Should You Buy Now, Pay Later for Back-to-School?

You can use BNPL to cover back-to-school shopping, but limit it to one purchase at a time and look for other ways to save.
Jackie Veling
By Jackie Veling 
Edited by Kim Lowe

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Inflation has been battering family budgets all summer long, and the latest line item to take a hit is school supplies.

According to the National Retail Federation, which released its annual back-to-school survey in July 2022, shoppers have been feeling the pressure, cutting back on spending in other categories and working longer hours to cover the costs of school supplies.

They’re also looking for ways to stretch their money further, but shopping sales and clipping coupons aren’t the only options anymore.

Some are turning to "buy now, pay later,” a type of payment plan available at most major retailers, to break up their back-to-school purchases, according to the survey. Though BNPL plans can come with zero interest and no fees if you pay on time, they’re still risky, and there may be better ways to manage your cash flow.

How do BNPL payment plans work?

BNPL plans vary by provider, but they all divide your purchase into smaller installments, which you pay over time.

The most popular plan is the pay-in-four, which almost every major BNPL provider offers. With pay-in-four, your purchase is divided into four equal payments. You typically make the first payment at checkout, with the three remaining payments automatically billed to your original payment method every two weeks until you’ve paid in full.

For example, let’s say you have a cart totaling $600. You’ll pay $150 at checkout, then three remaining payments — each $150 — over the next six weeks.

Popular BNPL providers like Affirm, Afterpay and Klarna don’t charge interest for using their pay-in-four plans, so if you pay on time, there’s no additional cost. If you miss a payment, some providers charge a fee, which drives up the cost of your purchase.

BNPL options are integrated directly into retailers’ websites, such as Target, Staples, Best Buy and Walmart. When shopping online, you may see the option to use BNPL at checkout. If you opt in, you’ll fill out a short application, which doesn’t include a hard credit check, so there’s no risk to your credit score.

Approval decisions are instantaneous and may depend on factors like the money available on your debit or credit card, the cost of your purchase, what store you’re shopping at and any prior history you have with the provider. Credit score isn’t usually a deciding factor in your application, so if you have fair or bad credit (689 credit score or lower), you may still be eligible for BNPL.

You can also shop in person by downloading a BNPL virtual card from the provider’s mobile app, which you scan at the register.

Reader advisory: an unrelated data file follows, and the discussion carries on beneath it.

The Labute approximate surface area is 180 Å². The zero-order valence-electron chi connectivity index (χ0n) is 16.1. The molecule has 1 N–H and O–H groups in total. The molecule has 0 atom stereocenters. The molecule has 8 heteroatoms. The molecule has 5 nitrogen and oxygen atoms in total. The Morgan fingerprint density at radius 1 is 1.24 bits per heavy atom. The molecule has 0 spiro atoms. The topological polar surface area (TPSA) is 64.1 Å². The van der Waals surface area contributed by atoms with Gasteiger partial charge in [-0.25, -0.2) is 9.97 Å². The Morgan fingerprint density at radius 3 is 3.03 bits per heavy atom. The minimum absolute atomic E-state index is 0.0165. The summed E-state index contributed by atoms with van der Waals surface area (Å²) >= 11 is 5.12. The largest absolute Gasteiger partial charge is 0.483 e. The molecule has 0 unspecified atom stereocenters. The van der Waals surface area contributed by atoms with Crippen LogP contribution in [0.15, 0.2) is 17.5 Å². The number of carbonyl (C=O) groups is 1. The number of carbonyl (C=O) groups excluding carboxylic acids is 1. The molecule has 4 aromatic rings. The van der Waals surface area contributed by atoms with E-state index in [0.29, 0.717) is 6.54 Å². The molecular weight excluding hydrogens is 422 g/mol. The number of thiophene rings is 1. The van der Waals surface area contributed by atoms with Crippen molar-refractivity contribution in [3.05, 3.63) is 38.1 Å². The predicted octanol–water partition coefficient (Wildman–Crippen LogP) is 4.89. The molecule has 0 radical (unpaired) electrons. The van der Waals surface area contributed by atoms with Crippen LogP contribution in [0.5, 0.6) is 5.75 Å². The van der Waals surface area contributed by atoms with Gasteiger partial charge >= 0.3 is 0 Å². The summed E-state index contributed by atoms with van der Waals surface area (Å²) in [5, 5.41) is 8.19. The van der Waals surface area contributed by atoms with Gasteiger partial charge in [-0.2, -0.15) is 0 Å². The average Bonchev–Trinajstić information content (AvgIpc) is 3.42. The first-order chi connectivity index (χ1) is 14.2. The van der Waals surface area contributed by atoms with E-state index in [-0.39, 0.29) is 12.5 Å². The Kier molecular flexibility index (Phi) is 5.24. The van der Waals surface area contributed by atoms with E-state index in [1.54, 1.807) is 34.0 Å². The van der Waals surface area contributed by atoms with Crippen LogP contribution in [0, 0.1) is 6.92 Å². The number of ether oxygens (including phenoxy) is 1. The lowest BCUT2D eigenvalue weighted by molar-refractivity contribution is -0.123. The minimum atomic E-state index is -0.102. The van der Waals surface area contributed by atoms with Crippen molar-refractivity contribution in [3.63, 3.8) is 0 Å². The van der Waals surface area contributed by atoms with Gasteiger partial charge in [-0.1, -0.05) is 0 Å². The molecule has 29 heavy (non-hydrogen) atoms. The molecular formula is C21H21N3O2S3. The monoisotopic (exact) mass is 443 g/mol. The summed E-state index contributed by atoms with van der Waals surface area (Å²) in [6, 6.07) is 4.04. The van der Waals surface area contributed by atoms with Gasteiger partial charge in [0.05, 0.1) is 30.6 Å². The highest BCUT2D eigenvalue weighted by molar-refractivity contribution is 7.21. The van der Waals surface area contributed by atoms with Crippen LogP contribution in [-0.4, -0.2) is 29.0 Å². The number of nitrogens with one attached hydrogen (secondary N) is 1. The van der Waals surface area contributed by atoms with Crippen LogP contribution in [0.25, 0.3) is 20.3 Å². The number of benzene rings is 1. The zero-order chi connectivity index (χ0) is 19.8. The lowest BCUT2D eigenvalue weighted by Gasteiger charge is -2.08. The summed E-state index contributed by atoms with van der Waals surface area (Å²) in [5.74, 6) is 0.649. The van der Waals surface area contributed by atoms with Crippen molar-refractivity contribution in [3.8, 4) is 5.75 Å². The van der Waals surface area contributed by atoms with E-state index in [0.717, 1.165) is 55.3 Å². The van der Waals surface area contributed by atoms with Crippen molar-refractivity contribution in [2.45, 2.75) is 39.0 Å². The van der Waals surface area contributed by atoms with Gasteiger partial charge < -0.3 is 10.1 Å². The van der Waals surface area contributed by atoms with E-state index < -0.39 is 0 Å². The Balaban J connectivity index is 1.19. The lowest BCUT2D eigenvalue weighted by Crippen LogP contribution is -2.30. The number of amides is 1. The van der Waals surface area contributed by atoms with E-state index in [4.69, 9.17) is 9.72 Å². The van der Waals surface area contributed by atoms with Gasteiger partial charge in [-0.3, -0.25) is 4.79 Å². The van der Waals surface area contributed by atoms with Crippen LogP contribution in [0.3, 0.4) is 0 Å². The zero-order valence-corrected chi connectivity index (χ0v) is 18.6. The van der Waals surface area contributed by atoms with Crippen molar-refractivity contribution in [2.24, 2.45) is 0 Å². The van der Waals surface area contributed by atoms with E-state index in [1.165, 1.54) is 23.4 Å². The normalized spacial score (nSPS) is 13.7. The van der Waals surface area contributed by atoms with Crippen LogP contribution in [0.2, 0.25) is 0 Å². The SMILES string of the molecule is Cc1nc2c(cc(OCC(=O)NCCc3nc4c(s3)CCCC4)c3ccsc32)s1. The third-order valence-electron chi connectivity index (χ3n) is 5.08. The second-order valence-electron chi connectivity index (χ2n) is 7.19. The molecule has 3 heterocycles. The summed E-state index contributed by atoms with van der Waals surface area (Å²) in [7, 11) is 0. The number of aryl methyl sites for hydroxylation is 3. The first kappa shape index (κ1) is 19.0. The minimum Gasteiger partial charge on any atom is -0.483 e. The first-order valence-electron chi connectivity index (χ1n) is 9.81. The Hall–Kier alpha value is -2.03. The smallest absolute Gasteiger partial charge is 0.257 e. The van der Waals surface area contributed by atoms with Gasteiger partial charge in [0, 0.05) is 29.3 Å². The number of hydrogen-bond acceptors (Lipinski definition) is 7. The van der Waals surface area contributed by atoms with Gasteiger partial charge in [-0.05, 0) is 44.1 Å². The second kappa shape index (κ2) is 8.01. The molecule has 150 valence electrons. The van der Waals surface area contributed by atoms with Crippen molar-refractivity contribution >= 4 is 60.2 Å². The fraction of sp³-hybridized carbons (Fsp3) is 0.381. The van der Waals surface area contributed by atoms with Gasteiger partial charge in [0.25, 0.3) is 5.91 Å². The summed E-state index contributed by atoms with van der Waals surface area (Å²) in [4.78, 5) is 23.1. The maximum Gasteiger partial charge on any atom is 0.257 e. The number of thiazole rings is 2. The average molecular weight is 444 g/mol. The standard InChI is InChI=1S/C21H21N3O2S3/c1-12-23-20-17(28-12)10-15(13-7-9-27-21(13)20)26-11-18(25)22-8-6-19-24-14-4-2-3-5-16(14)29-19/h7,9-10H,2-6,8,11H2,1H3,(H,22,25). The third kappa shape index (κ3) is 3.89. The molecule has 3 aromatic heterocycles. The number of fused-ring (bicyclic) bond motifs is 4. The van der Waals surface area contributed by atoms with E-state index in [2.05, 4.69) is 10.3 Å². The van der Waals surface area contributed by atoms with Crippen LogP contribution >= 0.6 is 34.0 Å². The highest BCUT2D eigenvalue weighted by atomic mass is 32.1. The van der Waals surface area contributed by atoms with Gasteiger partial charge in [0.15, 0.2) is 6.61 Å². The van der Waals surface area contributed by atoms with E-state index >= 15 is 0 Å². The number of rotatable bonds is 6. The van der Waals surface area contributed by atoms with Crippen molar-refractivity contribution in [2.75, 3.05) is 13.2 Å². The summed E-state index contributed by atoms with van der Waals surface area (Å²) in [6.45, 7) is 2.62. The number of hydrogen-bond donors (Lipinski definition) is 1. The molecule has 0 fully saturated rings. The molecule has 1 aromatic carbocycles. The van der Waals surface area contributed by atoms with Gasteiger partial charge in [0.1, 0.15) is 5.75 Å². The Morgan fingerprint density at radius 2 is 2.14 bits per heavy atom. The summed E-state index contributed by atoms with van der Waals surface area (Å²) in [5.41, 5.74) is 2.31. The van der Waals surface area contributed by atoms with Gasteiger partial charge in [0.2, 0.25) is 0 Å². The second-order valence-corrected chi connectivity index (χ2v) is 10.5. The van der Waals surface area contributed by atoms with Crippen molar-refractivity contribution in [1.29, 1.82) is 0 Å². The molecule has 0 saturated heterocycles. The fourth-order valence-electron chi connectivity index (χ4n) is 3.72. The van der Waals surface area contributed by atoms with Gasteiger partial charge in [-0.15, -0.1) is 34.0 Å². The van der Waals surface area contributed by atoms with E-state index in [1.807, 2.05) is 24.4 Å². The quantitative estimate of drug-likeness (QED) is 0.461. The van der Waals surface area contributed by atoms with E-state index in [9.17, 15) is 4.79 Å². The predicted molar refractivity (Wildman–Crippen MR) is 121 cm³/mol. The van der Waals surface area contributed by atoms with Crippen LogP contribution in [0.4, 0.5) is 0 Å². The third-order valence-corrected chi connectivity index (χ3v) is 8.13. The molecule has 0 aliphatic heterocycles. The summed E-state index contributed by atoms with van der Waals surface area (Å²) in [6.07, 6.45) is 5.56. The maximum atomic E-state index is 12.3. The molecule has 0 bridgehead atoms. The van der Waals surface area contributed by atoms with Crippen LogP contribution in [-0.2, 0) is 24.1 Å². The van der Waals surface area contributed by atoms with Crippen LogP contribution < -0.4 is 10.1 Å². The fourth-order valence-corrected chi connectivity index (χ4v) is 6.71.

Should you use BNPL for school supplies?

Robert Bertman, a Clayton, Missouri-based certified financial planner who works with families, says many of his clients have used BNPL, and though it’s not automatically a bad thing, he urges caution.

Because the smaller installments make it seem like you’re spending less than you really are, it’s easy to overextend yourself.

“It’s a psychological trick,” Bertman says. “It’s disguised as trying to make things more affordable for people, but it can also make people spend more than they intended to.”

He recommends keeping the total cost of your purchase front and center by asking yourself: If you could afford to pay now, would you? Or is there somewhere else you’d rather put that money?

Andrea Woroch, a consumer finance and budgeting expert based in Bakersfield, California, says she sees people get into trouble when they try to manage multiple BNPL plans at once.

Though the payments are often small, they add up. And with more than one plan going at a time, it’s easy to fall behind or overdraw your account, which can mean late fees from the BNPL provider and penalty fees from your bank or credit card company.

If you want to use BNPL, Woroch recommends saving it for one essential back-to-school purchase, perhaps the hardest to cover outright, like a laptop or tablet. Just make sure you can afford the installments.

Other ways to save for back-to-school

If you’re looking for more ways to ease the burden of back-to-school shopping, Woroch’s top tip for parents is to shop at home first.

Reusing old folders, half-used notebooks, forgotten binders and whatever pens and markers you have lying around saves more money than you would think. It can also help kids learn the importance of money management.

“I know kids love having brand-new things, but this is a really good opportunity to teach them about budgeting,” Woroch says. “Explain to them, ‘If we reuse this backpack, we can get those sneakers you really want.’”

Plus, by delaying your shopping, you’ll miss the peak back-to-school season. When you go to restock, you’ll likely find bigger discounts, since retailers will be trying to clear their inventory.

For parents looking to cut spending across the board and make more room for seasonal expenses like school supplies, Bertman recommends counting transactions, not dollars.

For example, he often advises clients to reduce their weekly trips to the grocery store. Though the price per trip goes up, monthly spending on groceries goes down, because there’s less opportunity to overspend.

“I don’t really know anyone who gets through the store without adding extra things to their cart,” he says. “The more often we visit a place, the more likely we’re going to end up with stuff we didn’t need.”

Start by figuring out how many times you swipe your card per day — morning coffee is one, grocery store is two, ordering dinner is three — then reduce by one. At the end of the month, you can apply the savings to back-to-school shopping.

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